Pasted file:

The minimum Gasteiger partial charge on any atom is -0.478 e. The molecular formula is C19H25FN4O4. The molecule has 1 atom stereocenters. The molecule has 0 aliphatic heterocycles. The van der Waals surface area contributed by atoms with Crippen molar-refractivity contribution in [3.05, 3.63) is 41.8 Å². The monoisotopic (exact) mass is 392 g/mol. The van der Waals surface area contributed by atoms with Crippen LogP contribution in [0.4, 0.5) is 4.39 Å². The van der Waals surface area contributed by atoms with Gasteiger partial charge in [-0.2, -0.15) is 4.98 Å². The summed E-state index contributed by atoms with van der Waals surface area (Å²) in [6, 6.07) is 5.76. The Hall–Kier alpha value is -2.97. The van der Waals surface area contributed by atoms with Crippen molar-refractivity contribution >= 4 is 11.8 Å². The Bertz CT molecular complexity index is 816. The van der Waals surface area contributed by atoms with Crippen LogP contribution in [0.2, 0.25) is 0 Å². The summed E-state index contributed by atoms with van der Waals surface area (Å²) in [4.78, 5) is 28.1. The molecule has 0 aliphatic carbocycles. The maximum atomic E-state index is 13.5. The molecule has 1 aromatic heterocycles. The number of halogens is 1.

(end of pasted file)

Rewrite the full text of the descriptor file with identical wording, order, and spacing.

The minimum Gasteiger partial charge on any atom is -0.478 e. The molecular formula is C19H25FN4O4. The molecule has 1 atom stereocenters. The molecule has 0 aliphatic heterocycles. The van der Waals surface area contributed by atoms with Crippen molar-refractivity contribution in [3.05, 3.63) is 41.8 Å². The monoisotopic (exact) mass is 392 g/mol. The van der Waals surface area contributed by atoms with Crippen LogP contribution in [0.4, 0.5) is 4.39 Å². The van der Waals surface area contributed by atoms with Gasteiger partial charge in [-0.2, -0.15) is 4.98 Å². The summed E-state index contributed by atoms with van der Waals surface area (Å²) in [6, 6.07) is 5.76. The Hall–Kier alpha value is -2.97. The van der Waals surface area contributed by atoms with Crippen molar-refractivity contribution >= 4 is 11.8 Å². The Bertz CT molecular complexity index is 816. The van der Waals surface area contributed by atoms with Crippen LogP contribution in [0.2, 0.25) is 0 Å². The summed E-state index contributed by atoms with van der Waals surface area (Å²) in [4.78, 5) is 28.1. The molecule has 0 aliphatic carbocycles. The maximum atomic E-state index is 13.5. The molecule has 1 aromatic heterocycles. The number of halogens is 1.